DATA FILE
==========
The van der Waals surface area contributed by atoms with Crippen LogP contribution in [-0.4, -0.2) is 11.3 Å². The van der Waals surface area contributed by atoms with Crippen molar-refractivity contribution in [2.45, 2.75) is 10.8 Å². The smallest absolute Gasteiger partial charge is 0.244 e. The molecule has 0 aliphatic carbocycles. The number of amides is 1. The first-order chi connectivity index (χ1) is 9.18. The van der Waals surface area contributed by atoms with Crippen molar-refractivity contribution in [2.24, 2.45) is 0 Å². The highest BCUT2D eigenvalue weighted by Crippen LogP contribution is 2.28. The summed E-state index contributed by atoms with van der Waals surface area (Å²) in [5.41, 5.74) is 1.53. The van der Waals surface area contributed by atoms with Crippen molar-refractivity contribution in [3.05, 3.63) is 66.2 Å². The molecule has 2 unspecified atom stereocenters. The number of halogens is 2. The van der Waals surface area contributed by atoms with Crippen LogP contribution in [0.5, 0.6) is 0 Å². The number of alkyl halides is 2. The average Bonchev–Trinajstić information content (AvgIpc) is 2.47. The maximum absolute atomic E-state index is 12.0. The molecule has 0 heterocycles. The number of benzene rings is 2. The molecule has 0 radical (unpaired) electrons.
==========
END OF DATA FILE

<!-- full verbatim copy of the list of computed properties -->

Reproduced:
The van der Waals surface area contributed by atoms with Crippen LogP contribution in [-0.4, -0.2) is 11.3 Å². The van der Waals surface area contributed by atoms with Crippen molar-refractivity contribution in [2.45, 2.75) is 10.8 Å². The smallest absolute Gasteiger partial charge is 0.244 e. The molecule has 0 aliphatic carbocycles. The number of amides is 1. The first-order chi connectivity index (χ1) is 9.18. The van der Waals surface area contributed by atoms with Crippen molar-refractivity contribution in [2.24, 2.45) is 0 Å². The highest BCUT2D eigenvalue weighted by Crippen LogP contribution is 2.28. The summed E-state index contributed by atoms with van der Waals surface area (Å²) in [5.41, 5.74) is 1.53. The van der Waals surface area contributed by atoms with Crippen molar-refractivity contribution in [3.05, 3.63) is 66.2 Å². The molecule has 2 unspecified atom stereocenters. The number of halogens is 2. The van der Waals surface area contributed by atoms with Crippen LogP contribution in [0.5, 0.6) is 0 Å². The number of alkyl halides is 2. The average Bonchev–Trinajstić information content (AvgIpc) is 2.47. The maximum absolute atomic E-state index is 12.0. The molecule has 0 heterocycles. The number of benzene rings is 2. The molecule has 0 radical (unpaired) electrons.